Power Outage

In today's world most of us are dependent on electricity to carry on our daily activities, whether it is our studio lights, machinery, and computers in the studio or heating, refrigeration, and our coffee maker at home. But, a widespread power outage can have a major impact on a community, compromising emergency services, water supplies, and the ability to purchase commodities like gasoline or food.

In 2011 a widespread outbreak of tornadoes took down TVA power transmission towers feeding the city of Huntsville, Alabama, plunging most of the city in darkness. This section contains some tips gained by observing how the residents of the city coped with a power disruption lasting most of a week.  Fortunately, emergency workers made heroic efforts to restore power much more quickly than anticipated, so loss of a safe water supply and other major disruptions was averted.

A few simple preparations and knowledge of what to do can make the difference between an adventure and a disaster.

Here are some tips for getting by in a widespread and extended power outage:

  • Don't open your refrigerator or freezer unnecessarily after power is off.

  • Always have a good cooler on hand-and ice in the freezer.

  • Get your food out of the refrigerator before it goes bad, and throw out anything that is questionable. If you get sick, it may be difficult to get emergency services.

  • Turn off power to your appliances, especially your stove and other things that could cause a fire or injury if they came on unexpectedly. Turn off power to HVAC, water heater and other heavy power users, to help avoid a spike in demand when the power comes back on. Leave a light or two on so you will know when you have power.

  • Have some emergency cash on hand. Even if stores are open, most will only be able to accept cash because of loss of power and/or data lines. Functioning ATM's are bound to have long lines and may be far away.  That is a problem when gasoline is in short supply, too.

  • Conserve water. Have a back-up supply of drinking water. There may be no power to water treatment facilities, pumps, or monitoring equipment. Along with hospitals those are often the the first priorities for restoring power, but it is possible that safe drinking water may be in short supply for a while.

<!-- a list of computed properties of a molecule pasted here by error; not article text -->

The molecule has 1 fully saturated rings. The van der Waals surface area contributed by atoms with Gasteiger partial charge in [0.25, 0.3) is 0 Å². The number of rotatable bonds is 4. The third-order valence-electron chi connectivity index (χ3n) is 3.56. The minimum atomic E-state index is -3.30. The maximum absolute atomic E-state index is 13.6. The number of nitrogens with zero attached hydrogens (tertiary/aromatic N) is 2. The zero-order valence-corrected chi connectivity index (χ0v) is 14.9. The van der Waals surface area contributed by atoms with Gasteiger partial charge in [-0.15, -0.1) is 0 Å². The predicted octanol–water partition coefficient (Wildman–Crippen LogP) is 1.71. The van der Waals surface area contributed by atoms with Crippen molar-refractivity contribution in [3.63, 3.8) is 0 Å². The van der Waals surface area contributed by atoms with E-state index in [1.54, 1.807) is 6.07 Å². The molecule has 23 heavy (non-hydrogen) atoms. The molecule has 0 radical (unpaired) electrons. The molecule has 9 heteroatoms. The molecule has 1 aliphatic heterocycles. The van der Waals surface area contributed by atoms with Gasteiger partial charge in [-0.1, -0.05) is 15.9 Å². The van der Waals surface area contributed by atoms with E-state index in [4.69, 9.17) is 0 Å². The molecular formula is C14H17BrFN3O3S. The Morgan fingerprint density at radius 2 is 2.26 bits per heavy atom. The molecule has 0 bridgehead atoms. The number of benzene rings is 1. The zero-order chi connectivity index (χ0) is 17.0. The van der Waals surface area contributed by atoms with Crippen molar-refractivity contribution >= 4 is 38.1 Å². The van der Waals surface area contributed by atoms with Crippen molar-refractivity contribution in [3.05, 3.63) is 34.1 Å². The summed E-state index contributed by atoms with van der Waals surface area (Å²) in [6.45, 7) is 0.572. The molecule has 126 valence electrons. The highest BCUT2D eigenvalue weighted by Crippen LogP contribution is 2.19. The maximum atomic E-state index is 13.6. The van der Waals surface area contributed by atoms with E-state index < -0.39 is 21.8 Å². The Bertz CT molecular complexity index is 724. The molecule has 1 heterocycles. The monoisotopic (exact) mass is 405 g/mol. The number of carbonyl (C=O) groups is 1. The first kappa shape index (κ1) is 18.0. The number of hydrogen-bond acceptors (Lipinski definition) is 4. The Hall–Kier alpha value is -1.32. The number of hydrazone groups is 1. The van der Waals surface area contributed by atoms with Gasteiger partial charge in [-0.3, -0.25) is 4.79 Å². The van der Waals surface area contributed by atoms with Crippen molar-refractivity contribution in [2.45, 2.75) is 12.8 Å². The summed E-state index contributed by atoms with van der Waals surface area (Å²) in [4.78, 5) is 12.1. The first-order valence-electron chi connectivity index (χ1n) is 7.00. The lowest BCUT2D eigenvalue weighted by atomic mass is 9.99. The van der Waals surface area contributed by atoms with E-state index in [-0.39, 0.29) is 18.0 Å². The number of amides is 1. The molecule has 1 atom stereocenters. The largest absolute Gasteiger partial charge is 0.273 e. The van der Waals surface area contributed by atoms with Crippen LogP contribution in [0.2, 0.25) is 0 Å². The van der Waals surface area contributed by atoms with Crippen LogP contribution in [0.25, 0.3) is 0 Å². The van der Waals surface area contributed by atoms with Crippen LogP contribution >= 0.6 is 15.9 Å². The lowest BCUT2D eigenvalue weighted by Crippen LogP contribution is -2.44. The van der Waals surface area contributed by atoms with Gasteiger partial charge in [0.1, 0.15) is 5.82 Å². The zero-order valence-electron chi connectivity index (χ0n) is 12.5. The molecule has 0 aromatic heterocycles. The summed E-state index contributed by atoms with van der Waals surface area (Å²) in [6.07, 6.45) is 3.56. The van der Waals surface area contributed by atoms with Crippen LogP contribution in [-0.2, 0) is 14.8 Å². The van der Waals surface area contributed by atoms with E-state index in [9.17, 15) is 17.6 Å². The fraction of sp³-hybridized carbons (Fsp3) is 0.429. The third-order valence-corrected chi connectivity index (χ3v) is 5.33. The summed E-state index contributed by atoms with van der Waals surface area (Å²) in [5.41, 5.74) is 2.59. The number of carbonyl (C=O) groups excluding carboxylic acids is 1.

• Conserve gasoline. It may be several days until gas stations are able to get generators and rig up to their pumps. Functioning gas stations may be in short supply, far away and have long lines.

  • This should be a no-brainer: If you have a generator, don't put it inside. There is usually a rash of carbon monoxide poisonings from running generators in enclosed spaces like garages.

  • Don't try to rig up a portable generator to your house wiring. Besides being dangerous to you, the power goes back down the lines and line-workers get electrocuted.

  • Run the generator only for critical functions to conserve fuel. Also, turn off the generator before refueling.

  • Have a battery-powered or hand-crank radio on hand--this is your lifeline. And be sure you have a NOAA weather radio with a battery back-up. It may save your life, especially if a storm hits at night.

  • Be sure you have a good stock of batteries. Batteries, particularly D cells, may be in short supply.

  • Modern LED flashlights and lanterns will operate for an extended period of time on a few batteries. There are also solar-powered and hand-crank flashlights and lanterns available.

  • A portable cook stove or way to build a fire safely is handy if you require coffee, tea, or an occasional warm meal. Be sure to use it outdoors only!

  • If you are in a warm climate, you can heat water for bathing in the sun in a dark plastic container or garden hose. Truck stops sometimes advertise free showers to lure them in to buy gas.

  • Big box stores like Lowe's and Home Depot are usually prepared to do business in an emergency. They have backup power to their cash registers and bring in emergency supplies like generators quickly.

  • Keep your temper and cut EVERYONE lots of slack! 

Here are some additional resources for information on preparing for a power outage:

The American Red Cross has tips on Power Outage Preparedness.

Iowa State University published this fact sheet with tips for businesses: Power Outages and Your Business on their prep4agthreats.org website.

The Centers for Disease Control and Prevention (CDC) has safety tips to help you prepare for and cope with a sudden loss of power , including an excellent section on worker safety in a power outage.